Pressure Steady Thrives
March 14, 2014
Back-to-back they sat, the pressure steady thrived. What beauty in a rock-fall, what glory from the sea. They had vowed to wait, and watch, and be. No warning, no turns, just fingers intertwined, between a rock-face and the sea.
She said, “Tell me, love, what is that you see?”
“The Earth, made manifest, lording over all it sheathes.” He saw the rocks begin to slide and fall, just pebbles to the sea, added, “This is not a fragile Earth, now give your sight to me.”
She saw the water’s frothy journey, its birthplace the horizon, now growing tall and coming close. She liked the way the sun skipped off the swells, they way her heartbeat grew in tune.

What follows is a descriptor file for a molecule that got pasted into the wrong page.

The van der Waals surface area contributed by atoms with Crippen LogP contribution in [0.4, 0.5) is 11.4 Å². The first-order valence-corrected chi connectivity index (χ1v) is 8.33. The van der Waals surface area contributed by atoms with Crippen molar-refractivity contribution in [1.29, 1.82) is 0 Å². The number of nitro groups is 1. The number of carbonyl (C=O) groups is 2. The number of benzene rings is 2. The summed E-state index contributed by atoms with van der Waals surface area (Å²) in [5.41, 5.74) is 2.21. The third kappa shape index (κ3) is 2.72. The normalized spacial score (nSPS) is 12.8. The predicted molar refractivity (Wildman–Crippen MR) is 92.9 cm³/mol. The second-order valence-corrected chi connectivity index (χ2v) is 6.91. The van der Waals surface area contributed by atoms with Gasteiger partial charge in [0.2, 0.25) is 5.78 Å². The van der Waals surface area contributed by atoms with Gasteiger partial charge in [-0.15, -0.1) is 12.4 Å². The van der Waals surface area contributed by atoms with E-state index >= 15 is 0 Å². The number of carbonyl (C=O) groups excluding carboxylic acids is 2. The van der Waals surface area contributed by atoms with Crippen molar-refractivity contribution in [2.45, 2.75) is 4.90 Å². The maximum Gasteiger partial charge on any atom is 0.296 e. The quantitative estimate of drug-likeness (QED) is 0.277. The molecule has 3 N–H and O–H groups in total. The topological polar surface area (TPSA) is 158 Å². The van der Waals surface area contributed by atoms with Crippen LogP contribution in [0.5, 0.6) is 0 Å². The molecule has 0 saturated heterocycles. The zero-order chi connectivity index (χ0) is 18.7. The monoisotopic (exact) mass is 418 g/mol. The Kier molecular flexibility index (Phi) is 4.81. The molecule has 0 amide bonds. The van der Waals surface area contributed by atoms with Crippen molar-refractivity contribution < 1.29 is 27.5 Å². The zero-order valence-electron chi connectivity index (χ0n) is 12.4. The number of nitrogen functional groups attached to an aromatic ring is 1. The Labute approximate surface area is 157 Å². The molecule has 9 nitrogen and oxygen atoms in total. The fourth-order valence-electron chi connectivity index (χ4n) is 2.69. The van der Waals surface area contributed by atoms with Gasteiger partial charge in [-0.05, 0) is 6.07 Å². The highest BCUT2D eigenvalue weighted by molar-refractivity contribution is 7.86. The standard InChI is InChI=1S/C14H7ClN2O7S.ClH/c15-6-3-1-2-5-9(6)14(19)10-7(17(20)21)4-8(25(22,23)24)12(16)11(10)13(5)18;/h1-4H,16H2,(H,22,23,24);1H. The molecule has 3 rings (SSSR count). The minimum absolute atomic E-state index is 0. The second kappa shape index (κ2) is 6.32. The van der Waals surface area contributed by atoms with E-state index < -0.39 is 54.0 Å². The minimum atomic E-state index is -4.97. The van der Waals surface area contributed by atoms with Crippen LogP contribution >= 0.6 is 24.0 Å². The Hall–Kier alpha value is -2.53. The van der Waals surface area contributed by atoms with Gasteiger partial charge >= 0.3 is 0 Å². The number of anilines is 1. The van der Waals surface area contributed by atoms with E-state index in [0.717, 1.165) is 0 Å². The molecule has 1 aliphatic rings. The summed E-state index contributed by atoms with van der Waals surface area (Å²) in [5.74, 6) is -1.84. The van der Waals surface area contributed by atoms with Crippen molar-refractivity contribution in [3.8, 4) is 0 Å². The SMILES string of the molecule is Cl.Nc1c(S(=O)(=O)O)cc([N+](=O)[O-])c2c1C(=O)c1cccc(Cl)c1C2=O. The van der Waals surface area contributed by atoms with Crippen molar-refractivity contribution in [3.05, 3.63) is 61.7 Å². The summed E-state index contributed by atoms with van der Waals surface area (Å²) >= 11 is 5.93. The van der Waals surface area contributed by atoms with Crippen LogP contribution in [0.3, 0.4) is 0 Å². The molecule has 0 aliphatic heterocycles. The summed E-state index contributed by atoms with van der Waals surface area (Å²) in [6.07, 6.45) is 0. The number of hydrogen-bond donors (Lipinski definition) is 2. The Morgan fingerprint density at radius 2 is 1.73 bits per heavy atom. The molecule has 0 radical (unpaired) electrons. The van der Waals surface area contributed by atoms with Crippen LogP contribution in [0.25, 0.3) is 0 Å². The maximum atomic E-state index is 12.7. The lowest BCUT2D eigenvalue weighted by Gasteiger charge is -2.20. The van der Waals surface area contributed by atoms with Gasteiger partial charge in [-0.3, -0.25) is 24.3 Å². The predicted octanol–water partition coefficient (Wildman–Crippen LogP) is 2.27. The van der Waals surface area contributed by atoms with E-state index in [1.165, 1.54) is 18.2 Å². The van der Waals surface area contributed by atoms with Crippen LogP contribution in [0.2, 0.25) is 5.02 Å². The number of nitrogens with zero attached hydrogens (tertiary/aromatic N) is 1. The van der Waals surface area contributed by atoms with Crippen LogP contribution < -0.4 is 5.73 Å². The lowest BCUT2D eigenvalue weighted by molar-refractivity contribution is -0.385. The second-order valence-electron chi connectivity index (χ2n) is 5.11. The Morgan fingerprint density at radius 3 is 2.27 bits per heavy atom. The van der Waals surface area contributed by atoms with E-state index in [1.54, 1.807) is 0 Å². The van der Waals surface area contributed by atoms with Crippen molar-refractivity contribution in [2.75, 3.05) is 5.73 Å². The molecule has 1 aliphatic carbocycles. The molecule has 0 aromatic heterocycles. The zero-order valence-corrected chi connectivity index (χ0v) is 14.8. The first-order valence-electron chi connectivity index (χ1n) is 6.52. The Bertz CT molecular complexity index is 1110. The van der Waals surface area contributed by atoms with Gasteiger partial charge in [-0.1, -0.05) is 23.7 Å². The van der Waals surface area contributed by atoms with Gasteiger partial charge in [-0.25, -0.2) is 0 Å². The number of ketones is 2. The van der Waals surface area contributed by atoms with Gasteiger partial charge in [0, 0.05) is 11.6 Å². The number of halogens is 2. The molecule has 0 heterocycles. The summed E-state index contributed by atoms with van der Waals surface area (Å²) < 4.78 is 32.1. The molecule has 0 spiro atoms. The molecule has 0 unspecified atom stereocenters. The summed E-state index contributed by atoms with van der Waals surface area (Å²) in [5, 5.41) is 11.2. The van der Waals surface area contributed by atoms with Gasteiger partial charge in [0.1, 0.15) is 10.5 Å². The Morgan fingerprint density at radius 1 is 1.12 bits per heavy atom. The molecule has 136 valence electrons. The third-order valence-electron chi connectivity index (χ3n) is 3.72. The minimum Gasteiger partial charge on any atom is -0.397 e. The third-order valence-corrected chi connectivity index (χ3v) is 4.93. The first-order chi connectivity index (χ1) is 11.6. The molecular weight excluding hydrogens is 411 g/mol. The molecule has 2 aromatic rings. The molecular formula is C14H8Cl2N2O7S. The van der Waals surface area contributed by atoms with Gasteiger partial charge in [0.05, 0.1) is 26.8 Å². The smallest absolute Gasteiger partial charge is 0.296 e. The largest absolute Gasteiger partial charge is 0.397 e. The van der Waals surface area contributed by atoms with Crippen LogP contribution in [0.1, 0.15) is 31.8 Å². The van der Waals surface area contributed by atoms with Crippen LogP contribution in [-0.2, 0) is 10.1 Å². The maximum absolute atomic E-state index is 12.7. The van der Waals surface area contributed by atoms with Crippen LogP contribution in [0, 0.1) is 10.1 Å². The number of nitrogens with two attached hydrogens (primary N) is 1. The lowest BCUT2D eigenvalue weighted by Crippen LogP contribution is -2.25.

He thought he felt her heartbeat, his own was growing slow, and seemed to flow from here to there like wine, inspected by a pallet fine. Together they would die, he knew, and thought that she knew too. Together they would live, she knew, but did not know if he knew too.
The rocks, they crumbled, comforting, in a raucous march. The sea, it rose, then fell and split the air in two. The tension was delicious, you could’ve seen it glisten on her lips and in his eyes, such that in that moment final and only in that moment, the rocks and sea did freeze.
“What a lovely day for a ballet,” he said, “but between the dance of rocks and sea, and your own dance shown once to me, I prefer yours, and mightily.”
Then the water released, the stones met our vessels of flesh and bone and existential malady.
Back-to-closet-wall, he sat, eyes washed open wide. What beauty in a fallen dream, what glory from release. His room looked stark and empty, maybe cold, maybe diseased. He could almost feel it, frozen in that moment final, on the edge, his door, the door across the way, the heat inside her palm, her soul, released.
By Taylor Brake